On 26 January, both Regeneron and Eli Lilly, two key developers of antibody-based interventions for Covid-19, released data showing that their antibody cocktails can reduce the severity of or completely prevent Covid-19 in different settings. These data are both intriguing and highly promising; however, the utility of these agents in controlling the pandemic remains unclear, as their uptake depends on their ability to perform as the data indicates. Passive prophylaxis or passive vaccination, where antibodies are given to a patient to confer protection against a pathogen, is not a new concept. This strategy has been more frequently employed for respiratory syncytial virus (RSV), where an antibody against RSV, palivizumab (Synagis), is prophylactically given to newborns to prevent infection. One reason why this strategy is successful is that no effective vaccine is available. Although passive prophylaxis is used in an exceedingly small cohort of patients, it is considered considerably more expensive than active vaccination would be. For example, a single dose of Synagis in the US costs approximately $1,000, and multiple doses are required. An expensive pediatric vaccine would be approximately one-tenth the cost.

At first glance, the data for both cocktails support their use. In a Phase III study of more than 1,000 high-risk patients recently diagnosed with Covid-19, only 11 patients who received Lilly’s bamlanivimab-etesevimab combo were hospitalised and there were no deaths. In comparison, there were 26 hospitalisations and 10 deaths among placebo patients, translating to a 70% reduction in the risk of hospitalisation or death due to Covid-19. According to data from Regeneron, its antibody cocktail REGEN-COV was 100% effective at preventing symptomatic Covid-19 relative to placebo. Passive prophylaxis with the cocktail reduced the overall rate of infection by half, and all of the infections that did occur were asymptomatic and lasted for less than one week.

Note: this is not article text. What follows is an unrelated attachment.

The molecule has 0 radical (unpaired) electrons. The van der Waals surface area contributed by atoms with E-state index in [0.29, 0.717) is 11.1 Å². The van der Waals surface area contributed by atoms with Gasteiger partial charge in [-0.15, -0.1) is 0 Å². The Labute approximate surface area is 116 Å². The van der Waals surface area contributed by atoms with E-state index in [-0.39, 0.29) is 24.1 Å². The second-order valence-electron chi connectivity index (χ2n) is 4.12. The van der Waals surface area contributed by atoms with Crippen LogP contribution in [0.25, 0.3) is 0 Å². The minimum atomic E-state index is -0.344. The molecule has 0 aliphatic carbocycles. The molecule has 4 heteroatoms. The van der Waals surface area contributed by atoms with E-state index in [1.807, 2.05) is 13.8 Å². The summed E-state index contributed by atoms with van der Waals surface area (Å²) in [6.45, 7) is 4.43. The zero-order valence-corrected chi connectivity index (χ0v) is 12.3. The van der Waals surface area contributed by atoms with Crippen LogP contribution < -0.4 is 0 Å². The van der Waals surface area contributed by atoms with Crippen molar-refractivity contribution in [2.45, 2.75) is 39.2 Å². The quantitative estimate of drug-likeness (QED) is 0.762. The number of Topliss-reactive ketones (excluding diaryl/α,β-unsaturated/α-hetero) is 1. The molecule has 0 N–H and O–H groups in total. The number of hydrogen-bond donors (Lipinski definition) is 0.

With these data strongly supporting their implementation in combatting Covid-19, and both Eli Lilly and Regeneron having Emergency Use Authorisations for antibody-based Covid-19 interventions, it is unclear why they are not seeing robust usage, especially given issues with the vaccine rollout and shortages in the US. The most likely reason for this is that their route of administration is intravenous (IV), which is less than ideal for patients who are in the outpatient setting. Vaccine administration can occur in almost any setting, including a local supermarket while shoppers are active in general vicinity. However, the administration of these antibody cocktails require a visit to a centre capable of IV infusions, which is more troublesome for the patients and presents a potential bottleneck for the caregiver, as only a comparatively small number of patients can receive an IV at the same time compared to a vaccine.

While the IV administration of these agents does complicate the path forward for these agents, it does not represent a complete blockage, as these data strongly support their utility in reducing the number of Covid-19 cases, which is paramount given the state of the outbreak in the US and the current strains to hospital systems.